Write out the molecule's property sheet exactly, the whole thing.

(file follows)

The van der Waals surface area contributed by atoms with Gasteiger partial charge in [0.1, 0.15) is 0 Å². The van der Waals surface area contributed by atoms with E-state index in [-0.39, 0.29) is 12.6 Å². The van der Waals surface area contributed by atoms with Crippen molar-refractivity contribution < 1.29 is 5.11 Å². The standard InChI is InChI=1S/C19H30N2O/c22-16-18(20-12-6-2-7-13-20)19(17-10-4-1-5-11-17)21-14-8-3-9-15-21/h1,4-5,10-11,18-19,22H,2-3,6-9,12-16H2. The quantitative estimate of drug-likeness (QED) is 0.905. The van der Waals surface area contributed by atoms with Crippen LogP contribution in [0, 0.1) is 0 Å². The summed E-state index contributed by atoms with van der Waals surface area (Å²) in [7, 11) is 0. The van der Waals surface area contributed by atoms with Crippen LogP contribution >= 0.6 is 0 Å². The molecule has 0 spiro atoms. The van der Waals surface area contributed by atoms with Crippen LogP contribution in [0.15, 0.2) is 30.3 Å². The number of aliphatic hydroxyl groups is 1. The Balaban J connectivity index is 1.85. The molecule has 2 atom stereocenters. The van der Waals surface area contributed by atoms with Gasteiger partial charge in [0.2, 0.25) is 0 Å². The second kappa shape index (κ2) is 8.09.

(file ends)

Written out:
The van der Waals surface area contributed by atoms with Gasteiger partial charge in [0.1, 0.15) is 0 Å². The van der Waals surface area contributed by atoms with E-state index in [-0.39, 0.29) is 12.6 Å². The van der Waals surface area contributed by atoms with Crippen molar-refractivity contribution < 1.29 is 5.11 Å². The standard InChI is InChI=1S/C19H30N2O/c22-16-18(20-12-6-2-7-13-20)19(17-10-4-1-5-11-17)21-14-8-3-9-15-21/h1,4-5,10-11,18-19,22H,2-3,6-9,12-16H2. The quantitative estimate of drug-likeness (QED) is 0.905. The van der Waals surface area contributed by atoms with Crippen LogP contribution in [0, 0.1) is 0 Å². The summed E-state index contributed by atoms with van der Waals surface area (Å²) in [7, 11) is 0. The van der Waals surface area contributed by atoms with Crippen LogP contribution >= 0.6 is 0 Å². The molecule has 0 spiro atoms. The van der Waals surface area contributed by atoms with Crippen LogP contribution in [0.15, 0.2) is 30.3 Å². The number of aliphatic hydroxyl groups is 1. The Balaban J connectivity index is 1.85. The molecule has 2 atom stereocenters. The van der Waals surface area contributed by atoms with Gasteiger partial charge in [0.2, 0.25) is 0 Å². The second kappa shape index (κ2) is 8.09.